Close supervision and general supervision are two main approaches to managing employees in the workplace. They differ in the level of guidance and direction provided to employees. Each approach has its own advantages and disadvantages, and it is important to know when to use each one in order to ensure the success of a team or organization.
Close supervision is defined as a method of management in which an individual leader or manager closely monitors and guides the behavior and performance of an employee or team. It is necessary for new employees or those who are not yet proficient in their job functions. The supervisor provides a high level of guidance and direction to the employee. He regularly checks on the employee’s work, provides clear instructions, and closely tracks the progress of the work.
This approach is also often used when a team or organization is new or unfamiliar with the process or task at hand, as it allows for more direct guidance and assistance to ensure that the process or task is completed correctly. Close supervision can also be beneficial in situations where the team or organization is facing a unique challenge or situation, as it allows for more attentive and personalized guidance.
- Training a new employee: When a new employee is hired, they may need close supervision to learn the job functions and become familiar with company policies and procedures. The supervisor may work closely with the employee during the first few weeks or months, providing detailed instructions and feedback to ensure that the employee understands their job duties and is performing them correctly.
- Correcting errors: If an employee makes mistakes or errors, close supervision may be necessary to correct the problem. The supervisor may review the employee’s work regularly to correct mistakes and to provide guidance to prevent future errors.
- Monitoring progress: In some cases, close supervision may be necessary to monitor an employee’s progress on a particular project or task. For example, if an employee is working on a time-sensitive project, the supervisor may need to check in regularly to ensure that the work is on track and to provide feedback to keep the project moving forward.
On the other hand, general supervision, also known as loose supervision, is a more hands-off approach to managing employees. This type is ideal for experienced employees who have a higher level of expertise and knowledge about their job.
This approach allows employees to take more ownership of their work, when they generally have greater autonomy and independence when it comes to completing tasks and meeting deadlines. This type is iseful when a team or organization is more experienced or familiar with the process or task at hand, as it allows for more creative solutions and can help reduce the risk of stagnation.
- Setting goals and expectations: The supervisor may set clear goals and expectations for the employee and provide support and resources to help the employee achieve those goals. The employee is then responsible for managing their own time and resources to meet those goals.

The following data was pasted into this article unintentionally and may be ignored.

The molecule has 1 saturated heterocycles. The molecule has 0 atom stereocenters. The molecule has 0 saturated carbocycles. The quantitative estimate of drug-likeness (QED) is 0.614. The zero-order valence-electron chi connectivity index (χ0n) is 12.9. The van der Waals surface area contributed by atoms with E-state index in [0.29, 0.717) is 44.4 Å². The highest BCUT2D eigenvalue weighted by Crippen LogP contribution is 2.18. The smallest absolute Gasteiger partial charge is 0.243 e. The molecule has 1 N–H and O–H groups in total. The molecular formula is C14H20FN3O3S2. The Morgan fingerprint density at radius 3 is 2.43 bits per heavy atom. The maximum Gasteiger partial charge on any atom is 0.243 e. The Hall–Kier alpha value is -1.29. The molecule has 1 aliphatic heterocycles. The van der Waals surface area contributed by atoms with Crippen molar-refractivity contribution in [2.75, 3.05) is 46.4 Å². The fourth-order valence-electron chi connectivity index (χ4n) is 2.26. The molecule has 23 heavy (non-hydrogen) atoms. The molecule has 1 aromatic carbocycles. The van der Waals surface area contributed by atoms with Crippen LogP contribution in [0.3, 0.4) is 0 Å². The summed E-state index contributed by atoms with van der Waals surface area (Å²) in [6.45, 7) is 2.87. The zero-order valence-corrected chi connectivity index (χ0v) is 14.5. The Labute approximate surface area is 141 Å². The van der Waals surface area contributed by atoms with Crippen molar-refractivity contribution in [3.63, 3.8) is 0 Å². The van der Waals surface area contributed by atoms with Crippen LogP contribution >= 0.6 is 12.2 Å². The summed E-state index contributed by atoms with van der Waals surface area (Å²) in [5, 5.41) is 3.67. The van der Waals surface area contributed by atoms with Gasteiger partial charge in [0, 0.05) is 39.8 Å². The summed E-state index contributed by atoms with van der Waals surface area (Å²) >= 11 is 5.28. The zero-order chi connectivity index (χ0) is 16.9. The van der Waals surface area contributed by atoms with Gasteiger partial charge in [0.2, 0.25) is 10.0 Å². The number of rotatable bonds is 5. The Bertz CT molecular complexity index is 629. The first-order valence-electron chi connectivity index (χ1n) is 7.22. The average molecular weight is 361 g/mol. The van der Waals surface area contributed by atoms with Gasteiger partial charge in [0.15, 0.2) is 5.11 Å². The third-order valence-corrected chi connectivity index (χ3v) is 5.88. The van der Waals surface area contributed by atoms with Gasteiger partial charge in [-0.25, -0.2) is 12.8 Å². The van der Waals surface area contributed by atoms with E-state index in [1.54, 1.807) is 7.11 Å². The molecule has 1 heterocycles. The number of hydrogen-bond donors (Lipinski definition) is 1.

- Providing feedback: The supervisor may provide periodic feedback to the employee to ensure that their work is on track and to provide guidance to help the employee improve their performance. However, the feedback is less frequent than in close supervision, as the employee is expected to work more independently.
- Delegating tasks: The supervisor may delegate tasks and responsibilities to the employee and trust them to complete the work independently. The employee is responsible for managing their own time and resources to complete the task, but the supervisor is available to provide support and guidance if needed.
When should one use close supervision and general supervision?
So, when should one use close supervision and general supervision? Generally speaking, use close supervision when a team or organization has new process or task and needs more guidance and assistance to ensure to complete correctly. On the other hand, use general supervision when a team or organization is more experienced or familiar with the process or task and needs more autonomy and creativity to stay on track.
The type of supervision used depends on several factors, including the experience level of the employee, the complexity of the task, and the level of risk involved in the work. Therefore, it is essential to choose the right supervision approach to ensure the employee’s success and productivity.
Ultimately, understanding the differences between close supervision and general supervision can help organizations create and maintain a productive and successful team. Choosing the right approach for each situation can help ensure meeting goals and processes remain efficient and effective.
By providing the appropriate level of guidance and support, supervisors can help employees reach their full potential and achieve their goals.
The previous blog explains different management styles commonly used in organisations.
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